Consider a stationary complex random function $\zeta(t)$ represented as a Fourier-Stieltjes integral $$\zeta(t) = \int_{-\infty}^{+\infty} e^{i\omega t}dA(\omega)$$ where $dA(\omega)$ is the random amplitude. Find the mean value of $\zeta(t)$ using a temporal average. A temporal average is taken over a finite interval $T$, and then the limit is found as $T$ goes to infinity $$\overline {\zeta(t)} = \lim_{T\to \infty} \frac 1T \int_{-T/2}^{+T/2}\zeta(t) dt$$ Substitute the Fourier-Stieltjes integral into the equation and perform the $t$ integration to get $$\overline {\zeta(t)} = \lim_{T\to \infty} \frac 1T \int_{-\infty}^{+\infty} dA(\omega) \int_{-T/2}^{+T/2} e^{i\omega t}dt = \lim_{T\to \infty} \frac 1T \int_{-\infty}^{+\infty} dA(\omega) \frac {2sin(\omega T/2)} {\omega} $$ Take the limit using the following expressions
$$ \lim_{T\to \infty} \frac {2\sin(\omega T/2)}{\omega} \rightarrow 2\pi\delta(\omega) \quad \mathrm{and} \quad \lim_{T\to \infty} \frac 1T = \lim_{T\to \infty} \frac {\Delta\omega} {2\pi}\rightarrow \frac {d\omega}{2\pi} $$ which seems to give for the temporal average $$\overline {\zeta(t)} = \int_{-\infty}^{+\infty} dA(\omega) \ \delta(\omega) \ d\omega = (???) dA(0) $$ Two questions arise: 1) Is the limiting process used above valid in the context of a Fourier-Stieltjes integral? 2) If the limit is valid, does the Dirac delta function operate on a Fourier-Stieltjes integral the same as it operates on a Reimann integral?

  • $\begingroup$ (1) As written, I don't think the reasoning is valid. (2) Yes, if you consider the fact that the Dirac delta function is not a function and $\delta(x) f(x)$ is not Riemann integrable. On the other hand, to actually conclude that the mean converges to "$dA(0)$" you don't need to reason "via" the delta function. You can do it rigorously and directly (at least when $dA(\omega)$ is replaced by $f d\omega$ where $d\omega$ is the Lebesgue measure and $f$ is some continuous function.) $\endgroup$ – Willie Wong May 5 '15 at 13:10
  • $\begingroup$ @Willie Wong As to your comment (1): Can you explain you basis for why you think the reasoning is invalid? It is valid for a Riemann integral. You can tell by the question I suspect the logic, but I want to understand what is wrong. Comment (2): Since $dA(\omega)$ is part of a Fourier-Stieltjes integral it cannot "just" be replaced by $fd\omega$. $\endgroup$ – P T May 5 '15 at 19:24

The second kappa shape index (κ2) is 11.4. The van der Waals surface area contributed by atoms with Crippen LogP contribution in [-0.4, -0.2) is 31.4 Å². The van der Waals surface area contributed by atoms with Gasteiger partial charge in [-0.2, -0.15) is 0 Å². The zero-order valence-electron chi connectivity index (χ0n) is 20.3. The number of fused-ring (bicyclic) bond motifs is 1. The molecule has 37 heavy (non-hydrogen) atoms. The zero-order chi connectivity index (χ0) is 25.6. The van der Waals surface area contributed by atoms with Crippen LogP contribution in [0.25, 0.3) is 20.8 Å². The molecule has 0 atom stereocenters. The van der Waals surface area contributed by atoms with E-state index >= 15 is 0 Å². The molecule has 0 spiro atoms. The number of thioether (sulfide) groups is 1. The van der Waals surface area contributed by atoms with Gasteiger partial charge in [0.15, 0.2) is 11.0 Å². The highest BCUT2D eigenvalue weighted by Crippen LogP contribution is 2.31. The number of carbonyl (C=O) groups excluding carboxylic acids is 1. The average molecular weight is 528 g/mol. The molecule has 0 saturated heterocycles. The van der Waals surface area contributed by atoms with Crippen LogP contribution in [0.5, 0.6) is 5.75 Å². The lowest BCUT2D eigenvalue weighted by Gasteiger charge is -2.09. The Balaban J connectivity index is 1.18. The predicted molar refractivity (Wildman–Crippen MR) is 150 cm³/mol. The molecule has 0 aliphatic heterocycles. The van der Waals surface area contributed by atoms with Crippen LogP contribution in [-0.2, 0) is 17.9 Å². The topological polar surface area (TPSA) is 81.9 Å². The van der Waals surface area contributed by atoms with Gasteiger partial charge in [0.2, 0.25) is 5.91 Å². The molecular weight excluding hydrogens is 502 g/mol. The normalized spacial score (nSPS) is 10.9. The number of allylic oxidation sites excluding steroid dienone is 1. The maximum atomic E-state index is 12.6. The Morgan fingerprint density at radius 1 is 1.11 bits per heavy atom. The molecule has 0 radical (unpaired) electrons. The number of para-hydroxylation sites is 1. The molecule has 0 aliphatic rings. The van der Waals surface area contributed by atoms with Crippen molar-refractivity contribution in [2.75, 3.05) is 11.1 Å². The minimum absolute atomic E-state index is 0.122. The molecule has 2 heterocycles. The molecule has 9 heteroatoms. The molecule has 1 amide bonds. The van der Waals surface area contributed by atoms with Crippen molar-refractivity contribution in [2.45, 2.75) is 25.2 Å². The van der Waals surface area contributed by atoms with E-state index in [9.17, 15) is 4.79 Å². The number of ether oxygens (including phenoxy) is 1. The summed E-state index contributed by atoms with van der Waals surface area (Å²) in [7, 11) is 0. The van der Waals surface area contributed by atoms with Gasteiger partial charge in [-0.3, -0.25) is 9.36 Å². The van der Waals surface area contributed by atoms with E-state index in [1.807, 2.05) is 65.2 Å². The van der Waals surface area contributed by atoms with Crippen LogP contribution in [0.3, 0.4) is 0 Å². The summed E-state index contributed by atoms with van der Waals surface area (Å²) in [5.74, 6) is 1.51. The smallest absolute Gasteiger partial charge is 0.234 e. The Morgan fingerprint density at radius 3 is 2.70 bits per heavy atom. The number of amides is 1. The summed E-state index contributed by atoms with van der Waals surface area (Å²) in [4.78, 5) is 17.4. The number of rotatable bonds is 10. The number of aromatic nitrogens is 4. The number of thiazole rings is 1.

Let me expand a bit more on why what you wrote is wrong.

  1. Since you are asking whether your reasoning is valid, you cannot just pretend that you can "Riemann integrate" the expression $$ \int f(x) \delta(x) \mathrm{d}x $$ The "limit" you wrote, where $$ \tag{1} \lim_{T\to \infty} \sin(\pi \omega T) / \pi \omega "\to" \delta(\omega) $$ holds only in the weak sense. And that the correct, and rigorous statement, which does not involve anything that is not Riemann integrable, is that for a continuous function of compact support $f$ on $\mathbb{R}$ you have that $$ \lim_{T\to \infty} \int f(\omega) \frac{\sin (\pi \omega T)}{\pi\omega} \mathrm{d}\omega = f(0) \tag{2}$$

    In particular, for arbitrary Riemann integrable (but not necessarily continuous) functions, the above limit need not converge, and when it does converge, it does not have to converge to $f(0)$. (Consider the family of functions $f_a(x)$ such that $f_a(x) = +1$ if $x \in (0,1)$ and $-1$ if $x\in(-1,0)$, and $f_a(0) = a$ and $f_a(x) = 0$ otherwise. For every fixed $T$ the integral $\int f_a(\omega) \frac{\sin(\pi \omega T)}{\pi\omega} \mathrm{d}\omega$ exists and is independent of $a$. On the other hand if you integrate $f_a$ against the singular Dirac measure concentrated at $0$, you will get an integral $= f_a(0) = a$.